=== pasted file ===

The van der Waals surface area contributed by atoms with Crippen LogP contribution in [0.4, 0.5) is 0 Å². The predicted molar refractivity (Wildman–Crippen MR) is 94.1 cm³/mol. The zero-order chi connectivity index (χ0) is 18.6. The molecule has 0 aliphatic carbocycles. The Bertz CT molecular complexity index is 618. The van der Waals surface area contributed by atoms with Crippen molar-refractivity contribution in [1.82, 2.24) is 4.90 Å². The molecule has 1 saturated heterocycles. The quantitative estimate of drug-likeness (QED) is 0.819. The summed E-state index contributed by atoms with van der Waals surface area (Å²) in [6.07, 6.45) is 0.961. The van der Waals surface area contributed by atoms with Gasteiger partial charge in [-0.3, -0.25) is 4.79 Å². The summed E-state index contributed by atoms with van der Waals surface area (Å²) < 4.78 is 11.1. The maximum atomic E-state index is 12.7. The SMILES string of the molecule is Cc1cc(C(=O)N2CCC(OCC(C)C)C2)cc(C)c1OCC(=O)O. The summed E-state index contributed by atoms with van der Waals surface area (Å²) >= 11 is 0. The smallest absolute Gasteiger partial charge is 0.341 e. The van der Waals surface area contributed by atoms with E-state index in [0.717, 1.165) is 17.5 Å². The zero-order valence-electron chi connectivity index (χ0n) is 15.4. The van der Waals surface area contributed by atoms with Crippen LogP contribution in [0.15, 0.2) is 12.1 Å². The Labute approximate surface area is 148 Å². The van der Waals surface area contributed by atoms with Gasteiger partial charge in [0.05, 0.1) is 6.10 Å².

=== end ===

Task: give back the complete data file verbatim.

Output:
The van der Waals surface area contributed by atoms with Crippen LogP contribution in [0.4, 0.5) is 0 Å². The predicted molar refractivity (Wildman–Crippen MR) is 94.1 cm³/mol. The zero-order chi connectivity index (χ0) is 18.6. The molecule has 0 aliphatic carbocycles. The Bertz CT molecular complexity index is 618. The van der Waals surface area contributed by atoms with Crippen molar-refractivity contribution in [1.82, 2.24) is 4.90 Å². The molecule has 1 saturated heterocycles. The quantitative estimate of drug-likeness (QED) is 0.819. The summed E-state index contributed by atoms with van der Waals surface area (Å²) in [6.07, 6.45) is 0.961. The van der Waals surface area contributed by atoms with Gasteiger partial charge in [-0.3, -0.25) is 4.79 Å². The summed E-state index contributed by atoms with van der Waals surface area (Å²) < 4.78 is 11.1. The maximum atomic E-state index is 12.7. The SMILES string of the molecule is Cc1cc(C(=O)N2CCC(OCC(C)C)C2)cc(C)c1OCC(=O)O. The summed E-state index contributed by atoms with van der Waals surface area (Å²) >= 11 is 0. The smallest absolute Gasteiger partial charge is 0.341 e. The van der Waals surface area contributed by atoms with E-state index in [0.717, 1.165) is 17.5 Å². The zero-order valence-electron chi connectivity index (χ0n) is 15.4. The van der Waals surface area contributed by atoms with Crippen LogP contribution in [0.15, 0.2) is 12.1 Å². The Labute approximate surface area is 148 Å². The van der Waals surface area contributed by atoms with Gasteiger partial charge in [0.05, 0.1) is 6.10 Å².